Currently playing through my headphones: George Winston’s music from “The Snowman.” I remember this music from my childhood vividly. Especially the song that plays as the boy opens the music box and the snowman and boy dance as the ballerina spins.
The music brings back a flood of memories of a big red house, forts in the bushes, swinging from my canopy bed with a friend, snowballs to the face, squirt gun fights, and building an ice rink on our deck… all memories etched into my past and so vivid I can taste the popcorn. I can hear the 70’s rock albums playing from my parents’ record player. I still remember the surprise of my Uncle Beard waiting for me after school, surprising me on a trip from California. No matter where I am, for some reason that house will always be what I think of when people mention “home,” even though I’ve lived plenty of other places.
As I reminisce, I’ve realized it is not necessarily the house itself, or the yard, or the forts; its the memories created there that have stuck with me, and the people I love. Its a place of joy and wonder, laying in the grass in the backyard giggling, and the meals and popcorn and ice-water movie nights shared with my family. Its the friends I’ll always hold in my heart, the ones who knew me in my innocence and first joy.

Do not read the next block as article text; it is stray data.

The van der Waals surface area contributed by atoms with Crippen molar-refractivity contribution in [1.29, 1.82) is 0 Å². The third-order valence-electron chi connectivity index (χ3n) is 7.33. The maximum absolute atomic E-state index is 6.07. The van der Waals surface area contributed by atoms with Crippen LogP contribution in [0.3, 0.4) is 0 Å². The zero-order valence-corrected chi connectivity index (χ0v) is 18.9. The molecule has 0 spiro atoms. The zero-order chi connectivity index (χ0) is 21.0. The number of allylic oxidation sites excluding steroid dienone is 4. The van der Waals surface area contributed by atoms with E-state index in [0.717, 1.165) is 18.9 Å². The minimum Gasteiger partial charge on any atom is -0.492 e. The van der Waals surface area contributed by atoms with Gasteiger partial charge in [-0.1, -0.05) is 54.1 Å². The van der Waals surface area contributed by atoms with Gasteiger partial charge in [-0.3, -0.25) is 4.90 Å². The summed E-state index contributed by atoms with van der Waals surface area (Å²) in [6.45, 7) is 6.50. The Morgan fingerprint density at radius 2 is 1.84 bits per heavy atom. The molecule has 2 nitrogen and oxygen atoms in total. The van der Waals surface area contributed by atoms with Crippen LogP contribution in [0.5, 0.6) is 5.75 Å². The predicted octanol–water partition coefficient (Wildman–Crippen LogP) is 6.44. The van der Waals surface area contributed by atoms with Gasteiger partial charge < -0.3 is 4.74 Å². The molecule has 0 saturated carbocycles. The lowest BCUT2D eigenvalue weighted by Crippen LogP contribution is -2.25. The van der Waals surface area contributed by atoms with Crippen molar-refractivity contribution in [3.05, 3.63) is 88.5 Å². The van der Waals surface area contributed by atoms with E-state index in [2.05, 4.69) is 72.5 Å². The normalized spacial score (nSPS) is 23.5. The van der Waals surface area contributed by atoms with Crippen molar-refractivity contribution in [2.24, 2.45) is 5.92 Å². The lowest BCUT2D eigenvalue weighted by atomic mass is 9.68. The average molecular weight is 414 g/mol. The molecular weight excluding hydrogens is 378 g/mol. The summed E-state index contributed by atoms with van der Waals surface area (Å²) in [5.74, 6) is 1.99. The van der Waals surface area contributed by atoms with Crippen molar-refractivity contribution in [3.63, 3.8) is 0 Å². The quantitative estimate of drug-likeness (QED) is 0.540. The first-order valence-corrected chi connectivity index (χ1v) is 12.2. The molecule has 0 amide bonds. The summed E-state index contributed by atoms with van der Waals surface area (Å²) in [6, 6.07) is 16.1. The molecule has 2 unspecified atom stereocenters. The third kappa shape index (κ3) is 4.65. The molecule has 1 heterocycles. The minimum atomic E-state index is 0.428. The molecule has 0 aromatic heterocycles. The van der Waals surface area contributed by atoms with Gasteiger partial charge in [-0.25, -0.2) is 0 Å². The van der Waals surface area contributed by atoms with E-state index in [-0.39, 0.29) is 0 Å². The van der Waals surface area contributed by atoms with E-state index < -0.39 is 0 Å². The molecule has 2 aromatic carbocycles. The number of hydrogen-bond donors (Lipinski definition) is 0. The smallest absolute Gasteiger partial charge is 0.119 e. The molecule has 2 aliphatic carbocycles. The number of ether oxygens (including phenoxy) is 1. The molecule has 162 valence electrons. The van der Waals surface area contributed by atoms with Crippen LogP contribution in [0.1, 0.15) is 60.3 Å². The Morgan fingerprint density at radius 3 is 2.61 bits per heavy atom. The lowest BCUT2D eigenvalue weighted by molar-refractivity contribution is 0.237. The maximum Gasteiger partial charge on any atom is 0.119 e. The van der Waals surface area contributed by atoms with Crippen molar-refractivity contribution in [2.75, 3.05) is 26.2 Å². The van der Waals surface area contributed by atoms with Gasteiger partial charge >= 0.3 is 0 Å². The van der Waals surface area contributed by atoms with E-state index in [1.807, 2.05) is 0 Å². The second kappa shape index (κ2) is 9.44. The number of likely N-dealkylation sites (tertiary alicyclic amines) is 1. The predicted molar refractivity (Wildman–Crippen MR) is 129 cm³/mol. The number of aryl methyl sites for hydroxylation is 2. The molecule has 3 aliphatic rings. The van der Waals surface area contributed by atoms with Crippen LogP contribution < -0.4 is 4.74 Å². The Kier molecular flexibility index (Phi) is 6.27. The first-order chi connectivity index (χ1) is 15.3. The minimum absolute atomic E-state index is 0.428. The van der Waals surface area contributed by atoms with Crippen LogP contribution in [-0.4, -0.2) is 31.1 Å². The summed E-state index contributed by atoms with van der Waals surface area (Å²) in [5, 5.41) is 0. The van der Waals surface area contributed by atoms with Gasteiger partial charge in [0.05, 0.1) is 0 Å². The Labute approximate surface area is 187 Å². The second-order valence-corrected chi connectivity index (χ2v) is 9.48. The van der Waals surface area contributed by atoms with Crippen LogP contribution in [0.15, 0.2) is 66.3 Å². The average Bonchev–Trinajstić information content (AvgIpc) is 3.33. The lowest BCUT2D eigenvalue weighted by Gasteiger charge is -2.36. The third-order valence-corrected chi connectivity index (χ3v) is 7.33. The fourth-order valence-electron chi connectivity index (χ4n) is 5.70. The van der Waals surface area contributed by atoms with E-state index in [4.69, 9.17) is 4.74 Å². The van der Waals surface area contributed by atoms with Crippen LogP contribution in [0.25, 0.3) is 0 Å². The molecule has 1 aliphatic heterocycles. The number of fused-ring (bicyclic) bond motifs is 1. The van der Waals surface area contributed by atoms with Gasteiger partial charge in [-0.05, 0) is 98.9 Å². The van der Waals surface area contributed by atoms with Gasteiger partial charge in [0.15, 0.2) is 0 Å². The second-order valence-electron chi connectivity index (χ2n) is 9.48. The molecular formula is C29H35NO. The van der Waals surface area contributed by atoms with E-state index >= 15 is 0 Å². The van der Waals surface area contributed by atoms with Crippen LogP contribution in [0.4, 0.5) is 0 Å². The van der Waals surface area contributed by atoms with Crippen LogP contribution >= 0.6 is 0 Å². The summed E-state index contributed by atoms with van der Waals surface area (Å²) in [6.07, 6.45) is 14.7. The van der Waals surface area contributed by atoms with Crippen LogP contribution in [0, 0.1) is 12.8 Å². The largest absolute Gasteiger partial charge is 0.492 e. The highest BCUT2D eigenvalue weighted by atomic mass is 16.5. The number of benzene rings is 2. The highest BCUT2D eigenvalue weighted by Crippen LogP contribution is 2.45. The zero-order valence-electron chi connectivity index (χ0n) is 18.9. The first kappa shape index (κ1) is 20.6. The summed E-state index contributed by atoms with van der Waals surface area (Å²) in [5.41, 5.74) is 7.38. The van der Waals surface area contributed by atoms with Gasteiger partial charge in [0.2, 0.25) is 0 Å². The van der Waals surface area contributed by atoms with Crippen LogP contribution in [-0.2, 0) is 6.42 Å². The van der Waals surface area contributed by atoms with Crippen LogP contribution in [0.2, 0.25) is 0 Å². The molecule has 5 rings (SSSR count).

Here we are, doing exactly the same thing. Doing our best to raise our kids and do everything “right.” But our kids don’t care how big their room is, or that we have no garage and absolutely no sufficient storage space. They probably don’t mind staying home instead of being signed up for every activity imaginable. They don’t care about all the silly details we adults focus on so much and toil and stress over.
Us parents spend so much time trying to provide the perfect childhood for our kids that we miss the mark if we’re not watching closely. If we pay attention, we realize our kids just want to be kids. And they want us to join them. They want boundaries, but they also want to hear loving yesses. They want dirt, and they want to be scrubbed down afterward. They want to dance to loud music and not be told to quiet down. They want us to put down our projects and chores to smile and hug and tickle them. They probably want us to invite people over, and host them without apologizing for the messes.
We’re looking to rent a new place, sometime close to the end of the school year. While Aaron and I may have a long list of what we feel are “needs” in a future home, I think I feel a bit more relaxed now. Our kids really don’t care about the details of the home.
All that matters is that we provide a home for them.
Photo Credit: my mom. I’m the goofy one in the middle with the glasses. 🙂 In that mix are some of my all-time favorite people and kindred spirits.